The passing of the Albanese Labor Government’s Climate Change Bill paves the way for a new era of green lawfare in Australia.
Rather than addressing mounting cost-of-living pressures for Australian families and businesses, Labor has spent its first 100 days in government ramming through legislation Chris Bowen stated was ‘not essential’.
Shadow Minister for Climate Change and Energy Ted O’Brien said the legislation would wrap a new layer of red tape around the Australian economy.
“Experience overseas shows that legislating targets hands control over major infrastructure
projects to green activists,” Mr O’Brien said.
“Evidence gathered by the Senate Inquiry found the legislation would make it harder to build the roads, rail, aviation, and port projects Australia needs.
“It is clear that in their rush to play politics, Labor hasn’t thought through the consequences of this legislation and unfortunately it will be everyday Australians who pay the price.”
Labor’s Bill risks:
- Stopping Export Finance Australia from supporting Australian resources companies that want to access overseas markets, or financing much-needed infrastructure improvements in the Pacific.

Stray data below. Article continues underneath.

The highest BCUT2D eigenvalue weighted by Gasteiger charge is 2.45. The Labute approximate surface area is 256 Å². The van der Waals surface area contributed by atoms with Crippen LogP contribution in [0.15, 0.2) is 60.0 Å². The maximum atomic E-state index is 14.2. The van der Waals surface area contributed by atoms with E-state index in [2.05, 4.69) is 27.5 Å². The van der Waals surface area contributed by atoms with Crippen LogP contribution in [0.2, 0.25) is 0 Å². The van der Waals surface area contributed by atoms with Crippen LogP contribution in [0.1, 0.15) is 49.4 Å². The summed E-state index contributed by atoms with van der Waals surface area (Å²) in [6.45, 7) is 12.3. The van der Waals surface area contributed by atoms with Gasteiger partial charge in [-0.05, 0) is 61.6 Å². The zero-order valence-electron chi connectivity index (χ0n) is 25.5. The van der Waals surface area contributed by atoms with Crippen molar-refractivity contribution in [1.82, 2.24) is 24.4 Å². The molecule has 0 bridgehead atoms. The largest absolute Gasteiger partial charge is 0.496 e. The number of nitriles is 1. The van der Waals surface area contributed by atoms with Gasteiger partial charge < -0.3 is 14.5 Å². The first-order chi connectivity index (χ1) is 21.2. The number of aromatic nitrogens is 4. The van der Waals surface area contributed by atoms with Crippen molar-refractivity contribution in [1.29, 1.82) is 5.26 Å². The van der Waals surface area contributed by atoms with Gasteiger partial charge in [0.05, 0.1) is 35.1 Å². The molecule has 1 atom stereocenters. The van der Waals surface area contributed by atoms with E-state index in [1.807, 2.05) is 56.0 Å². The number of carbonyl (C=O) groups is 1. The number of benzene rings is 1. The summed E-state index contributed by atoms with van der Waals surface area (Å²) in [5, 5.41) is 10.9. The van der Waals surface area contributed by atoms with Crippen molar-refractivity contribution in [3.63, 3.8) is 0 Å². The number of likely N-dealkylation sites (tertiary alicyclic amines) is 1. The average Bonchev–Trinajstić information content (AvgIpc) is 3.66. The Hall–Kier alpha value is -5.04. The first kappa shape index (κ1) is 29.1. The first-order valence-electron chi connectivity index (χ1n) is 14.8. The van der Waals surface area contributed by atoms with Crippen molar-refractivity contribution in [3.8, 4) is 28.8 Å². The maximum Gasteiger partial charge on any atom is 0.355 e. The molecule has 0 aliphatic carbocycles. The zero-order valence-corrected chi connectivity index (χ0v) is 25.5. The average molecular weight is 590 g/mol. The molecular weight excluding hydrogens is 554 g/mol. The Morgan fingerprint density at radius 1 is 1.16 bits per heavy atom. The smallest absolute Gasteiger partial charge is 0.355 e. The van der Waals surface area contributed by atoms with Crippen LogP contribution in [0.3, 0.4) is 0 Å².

- Forcing Infrastructure Australia to prioritise less emissions-intensive public transport projects in urban areas over major road projects in regional areas, or new ports and airports.
- Preventing the Northern Australia Infrastructure Facility from supporting our traditional industries, particularly in the energy and resources sector, and the development of a new critical minerals processing industry.
“The Albanese Labor Government promised there would be no power sharing arrangements with the Greens, yet at the very first opportunity they have re-written their climate policy to keep Adam Bandt happy,” Mr O’Brien said.
“This legislation will make it harder for new energy and resources projects to come online. Less supply means higher energy prices for Australian households and businesses.
“The Coalition is open to sensible policies that support real and practical action to reduce emissions. We will not support policies that put our energy and national security at risk.”
“Labor’s legislation is a direct attack on Australian jobs and the prosperity of our regional communities”
Under the former Coalition government, the Productivity Commission was tasked with conducting five-yearly reviews of the impact of Australia’s emissions reduction policies on the regions.
Labor has removed all safeguards protecting rural and regional communities from Australia’s Nationally Determined Contribution, required under the Paris Agreement.
The Coalition’s Long-Term Emissions Reduction Plan, released on 26 October 2021, would have seen Australia achieve net-zero emission by 2050, while preserving Australian jobs and traditional industries.